A: I've been with LAB since 2001. I started off as an intern. basically the way I stumbled upon them was that I was playing April White in Savage in Limbo at HERE and I was dropping postcards off at various theaters and I walked into CenterStage NY dropped off some cards on the table and say a postcard for Jesus Hopped the A Train for $12 during it's original run. I saw it was being directed by Phil and I knew his work as actor and felt like a $12 show directed by this guy was insane pricewise. I went and felt distinctly that I had finally found my theater company because no matter what anyone says there is an absence of cynicism in the actors there and I wanted to be around that. So - I offered my services, I can be a pretty organized gal, and I'm good with computers - so that's how it started and then my relationship with them blossomed from there. Being a lit manager was actually a great education for me in seeing what works and doesn't work for me in a play. It also showed me some do's and don'ts in how to interact with theater companies as well as writers. I also had to start looking for playwrights and developing relationships with them on behalf of the company. The task I had when they asked me to be the lit manager was to set up a system that involved the company members as much as possible in reading submitted plays and giving them room in the process to choose which plays were considered to develop at the annual Summer Intensive. That was a fair process to me because the sensibilities of LAB are as varied as its membership - which is why it's so hard to pin LAB down on any one aesthetic which to me is refreshing and great - so the plays we chose to look at in a development setting really ran the gamut. I learned a lot about what my tastes are and how to put them aside when reading something that doesn't necessarily appeal to me and be able to speak about it intelligently and see it for its worth. I started learning how not to judge, if that makes sense. I also learned how to meet new people (writers) and be less of a freak about it.

Q: What kind of theater excites you?

A: Oh boy. Well. I have a hard time answering this question for myself so the best way I can describe it is that the kind of theater that creates its own weather pattern on stage is the kind that most excites me - I couldn't care less what kind of packaging it comes in - structure or style. I like the kind of theater that feels and is communal, celebratory and painful. I'm trying to think of which plays I've seen that really lit a fire in my belly. August Osage & Jesus Hopped the A Train did that for me. I damn near had a heart attack when I saw Fiona Shaw play Medea on Broadway. Top Dog Underdog. I also have to saw I thought De La Guarda that was a revelation. Vanessa Redgrave in Long Days' was amazing too.....I would have to say that I'm kind of game for anything.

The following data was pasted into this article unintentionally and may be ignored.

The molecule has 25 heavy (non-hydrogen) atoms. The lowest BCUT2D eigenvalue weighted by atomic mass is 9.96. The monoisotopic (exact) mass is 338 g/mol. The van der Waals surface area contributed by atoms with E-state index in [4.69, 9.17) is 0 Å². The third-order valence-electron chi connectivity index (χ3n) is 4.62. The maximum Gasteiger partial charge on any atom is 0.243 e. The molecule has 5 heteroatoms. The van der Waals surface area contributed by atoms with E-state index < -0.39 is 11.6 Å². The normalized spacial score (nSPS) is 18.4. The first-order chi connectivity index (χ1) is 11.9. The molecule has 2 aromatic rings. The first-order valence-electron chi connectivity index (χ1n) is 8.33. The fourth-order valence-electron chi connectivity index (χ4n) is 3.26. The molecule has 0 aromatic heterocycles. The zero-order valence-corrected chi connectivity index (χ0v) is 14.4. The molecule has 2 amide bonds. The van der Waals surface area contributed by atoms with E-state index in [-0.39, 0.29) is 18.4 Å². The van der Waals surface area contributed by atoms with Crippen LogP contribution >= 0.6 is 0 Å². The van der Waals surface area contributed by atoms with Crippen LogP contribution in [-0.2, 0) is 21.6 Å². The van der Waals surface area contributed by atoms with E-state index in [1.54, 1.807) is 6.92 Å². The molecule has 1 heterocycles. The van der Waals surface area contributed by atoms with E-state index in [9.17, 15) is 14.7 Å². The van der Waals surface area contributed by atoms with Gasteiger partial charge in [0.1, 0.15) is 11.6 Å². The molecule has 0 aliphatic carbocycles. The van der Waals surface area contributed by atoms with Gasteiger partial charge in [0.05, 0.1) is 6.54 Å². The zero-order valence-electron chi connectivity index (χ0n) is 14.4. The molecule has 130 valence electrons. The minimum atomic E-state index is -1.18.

Q: Who are some of your favorite writers?

A: Fassbinder, Genet, Ionesco, Tennessee Williams, Chekhov, Brecht (he pisses me off though).

Q: What advice do you have for playwrights just starting out?

A: These are things I have learned and am learning that are helpful to me -
1. Find a director/dramaturg who knows/understands you INTIMATELY and has the ability to pull things out of you to take your play where it wants to go.
2. Find actors who inspire you and let them bring their ideas to the table. Steal what they do and use it in your play if it opens your eyes to something you've never thought of.
3. Hold on to the core of where your play is coming from but don't be too precious about your lines and words and that kind of thing.
4. Submit plays to stuff and then forget about it - keep going.
5. Don't get hung up on one play for too long, keep writing, especially when you feel like you suck and you're going to give up because that's just your fear trying to keep you from getting to something really good.
6. The miracle is 5 minutes away.
7. Anyone who rips you a new one without giving any kind of useful feedback is to be ignored unilaterally.
7b. Do not place your self-worth and validity as a writer on any person, place, thing or institution. The world and its people are often wrong.
8. The word re-write means "write the play again".
9 And finally - be honest, be real, write how the world and its people are - not how you think they should be, put something of yours on the line.

Q: Any plugs you'd like to plug?

A: Go see Scott Hudson's Sweet Storm co-produced by LAB and Alchemy Theater at Theater Row Studios running through August - and see Lucy Thurber's play at rattlestick in August too.